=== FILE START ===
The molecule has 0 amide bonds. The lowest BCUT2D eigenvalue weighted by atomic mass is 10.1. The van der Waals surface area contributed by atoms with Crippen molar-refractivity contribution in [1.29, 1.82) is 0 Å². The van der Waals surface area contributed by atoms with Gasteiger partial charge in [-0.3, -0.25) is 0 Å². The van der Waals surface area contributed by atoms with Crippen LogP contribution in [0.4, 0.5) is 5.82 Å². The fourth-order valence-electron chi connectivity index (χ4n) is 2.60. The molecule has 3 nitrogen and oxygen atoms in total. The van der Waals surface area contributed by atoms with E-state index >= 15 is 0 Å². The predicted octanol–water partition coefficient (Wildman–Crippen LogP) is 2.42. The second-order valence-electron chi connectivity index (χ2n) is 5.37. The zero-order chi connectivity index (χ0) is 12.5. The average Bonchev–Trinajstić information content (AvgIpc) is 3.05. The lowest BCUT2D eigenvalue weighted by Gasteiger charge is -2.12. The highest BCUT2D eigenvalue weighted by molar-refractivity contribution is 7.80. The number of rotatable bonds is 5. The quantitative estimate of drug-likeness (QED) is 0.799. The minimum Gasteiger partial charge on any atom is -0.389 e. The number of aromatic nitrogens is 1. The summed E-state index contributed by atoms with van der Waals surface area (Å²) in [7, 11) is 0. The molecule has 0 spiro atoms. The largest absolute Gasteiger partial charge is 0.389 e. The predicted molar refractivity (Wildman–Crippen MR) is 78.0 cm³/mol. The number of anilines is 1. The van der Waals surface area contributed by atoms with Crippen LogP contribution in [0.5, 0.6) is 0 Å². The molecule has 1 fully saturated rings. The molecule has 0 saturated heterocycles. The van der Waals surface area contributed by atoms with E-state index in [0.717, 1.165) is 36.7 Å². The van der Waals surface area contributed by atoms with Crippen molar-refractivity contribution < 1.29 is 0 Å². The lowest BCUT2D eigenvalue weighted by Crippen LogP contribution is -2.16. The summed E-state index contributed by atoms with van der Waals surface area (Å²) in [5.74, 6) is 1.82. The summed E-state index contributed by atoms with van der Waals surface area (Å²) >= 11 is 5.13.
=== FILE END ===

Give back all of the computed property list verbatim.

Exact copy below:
The molecule has 0 amide bonds. The lowest BCUT2D eigenvalue weighted by atomic mass is 10.1. The van der Waals surface area contributed by atoms with Crippen molar-refractivity contribution in [1.29, 1.82) is 0 Å². The van der Waals surface area contributed by atoms with Gasteiger partial charge in [-0.3, -0.25) is 0 Å². The van der Waals surface area contributed by atoms with Crippen LogP contribution in [0.4, 0.5) is 5.82 Å². The fourth-order valence-electron chi connectivity index (χ4n) is 2.60. The molecule has 3 nitrogen and oxygen atoms in total. The van der Waals surface area contributed by atoms with E-state index >= 15 is 0 Å². The predicted octanol–water partition coefficient (Wildman–Crippen LogP) is 2.42. The second-order valence-electron chi connectivity index (χ2n) is 5.37. The zero-order chi connectivity index (χ0) is 12.5. The average Bonchev–Trinajstić information content (AvgIpc) is 3.05. The lowest BCUT2D eigenvalue weighted by Gasteiger charge is -2.12. The highest BCUT2D eigenvalue weighted by molar-refractivity contribution is 7.80. The number of rotatable bonds is 5. The quantitative estimate of drug-likeness (QED) is 0.799. The minimum Gasteiger partial charge on any atom is -0.389 e. The number of aromatic nitrogens is 1. The summed E-state index contributed by atoms with van der Waals surface area (Å²) in [7, 11) is 0. The molecule has 0 spiro atoms. The largest absolute Gasteiger partial charge is 0.389 e. The predicted molar refractivity (Wildman–Crippen MR) is 78.0 cm³/mol. The number of anilines is 1. The van der Waals surface area contributed by atoms with Crippen LogP contribution in [0.5, 0.6) is 0 Å². The molecule has 1 fully saturated rings. The molecule has 0 saturated heterocycles. The van der Waals surface area contributed by atoms with E-state index in [0.717, 1.165) is 36.7 Å². The van der Waals surface area contributed by atoms with Crippen molar-refractivity contribution < 1.29 is 0 Å². The lowest BCUT2D eigenvalue weighted by Crippen LogP contribution is -2.16. The summed E-state index contributed by atoms with van der Waals surface area (Å²) in [5.74, 6) is 1.82. The summed E-state index contributed by atoms with van der Waals surface area (Å²) >= 11 is 5.13.